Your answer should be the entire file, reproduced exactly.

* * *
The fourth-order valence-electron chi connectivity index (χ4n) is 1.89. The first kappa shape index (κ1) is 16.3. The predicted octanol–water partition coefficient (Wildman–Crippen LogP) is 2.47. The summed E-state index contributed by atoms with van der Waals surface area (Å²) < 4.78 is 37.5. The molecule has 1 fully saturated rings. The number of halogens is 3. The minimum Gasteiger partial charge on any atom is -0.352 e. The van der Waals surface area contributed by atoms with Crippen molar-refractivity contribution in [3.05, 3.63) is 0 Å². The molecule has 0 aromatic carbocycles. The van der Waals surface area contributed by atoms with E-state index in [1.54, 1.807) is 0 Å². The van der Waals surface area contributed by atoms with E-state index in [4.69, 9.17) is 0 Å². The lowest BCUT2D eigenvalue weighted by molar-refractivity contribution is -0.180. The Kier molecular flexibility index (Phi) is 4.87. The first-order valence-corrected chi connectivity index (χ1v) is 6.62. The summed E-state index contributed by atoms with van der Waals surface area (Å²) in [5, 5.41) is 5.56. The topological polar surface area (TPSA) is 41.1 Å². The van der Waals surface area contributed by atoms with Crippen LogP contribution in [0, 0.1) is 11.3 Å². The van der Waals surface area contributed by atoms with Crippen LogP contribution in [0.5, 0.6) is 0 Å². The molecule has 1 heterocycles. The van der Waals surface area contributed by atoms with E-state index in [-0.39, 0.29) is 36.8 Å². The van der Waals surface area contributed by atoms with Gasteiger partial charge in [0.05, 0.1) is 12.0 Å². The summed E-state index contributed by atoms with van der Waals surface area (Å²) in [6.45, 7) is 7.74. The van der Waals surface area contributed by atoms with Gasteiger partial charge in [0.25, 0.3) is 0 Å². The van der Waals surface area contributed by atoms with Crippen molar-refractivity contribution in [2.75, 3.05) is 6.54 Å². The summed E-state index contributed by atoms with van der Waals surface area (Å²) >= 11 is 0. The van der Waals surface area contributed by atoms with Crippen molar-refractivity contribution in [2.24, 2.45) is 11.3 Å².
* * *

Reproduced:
The fourth-order valence-electron chi connectivity index (χ4n) is 1.89. The first kappa shape index (κ1) is 16.3. The predicted octanol–water partition coefficient (Wildman–Crippen LogP) is 2.47. The summed E-state index contributed by atoms with van der Waals surface area (Å²) < 4.78 is 37.5. The molecule has 1 fully saturated rings. The number of halogens is 3. The minimum Gasteiger partial charge on any atom is -0.352 e. The van der Waals surface area contributed by atoms with Crippen molar-refractivity contribution in [3.05, 3.63) is 0 Å². The molecule has 0 aromatic carbocycles. The van der Waals surface area contributed by atoms with E-state index in [1.54, 1.807) is 0 Å². The van der Waals surface area contributed by atoms with E-state index in [4.69, 9.17) is 0 Å². The lowest BCUT2D eigenvalue weighted by molar-refractivity contribution is -0.180. The Kier molecular flexibility index (Phi) is 4.87. The first-order valence-corrected chi connectivity index (χ1v) is 6.62. The summed E-state index contributed by atoms with van der Waals surface area (Å²) in [5, 5.41) is 5.56. The topological polar surface area (TPSA) is 41.1 Å². The van der Waals surface area contributed by atoms with Crippen LogP contribution in [0, 0.1) is 11.3 Å². The van der Waals surface area contributed by atoms with Crippen LogP contribution in [0.5, 0.6) is 0 Å². The molecule has 1 heterocycles. The van der Waals surface area contributed by atoms with E-state index in [-0.39, 0.29) is 36.8 Å². The van der Waals surface area contributed by atoms with Gasteiger partial charge in [0.05, 0.1) is 12.0 Å². The summed E-state index contributed by atoms with van der Waals surface area (Å²) in [6.45, 7) is 7.74. The van der Waals surface area contributed by atoms with Gasteiger partial charge in [0.25, 0.3) is 0 Å². The van der Waals surface area contributed by atoms with Crippen molar-refractivity contribution in [2.75, 3.05) is 6.54 Å². The summed E-state index contributed by atoms with van der Waals surface area (Å²) >= 11 is 0. The van der Waals surface area contributed by atoms with Crippen molar-refractivity contribution in [2.24, 2.45) is 11.3 Å².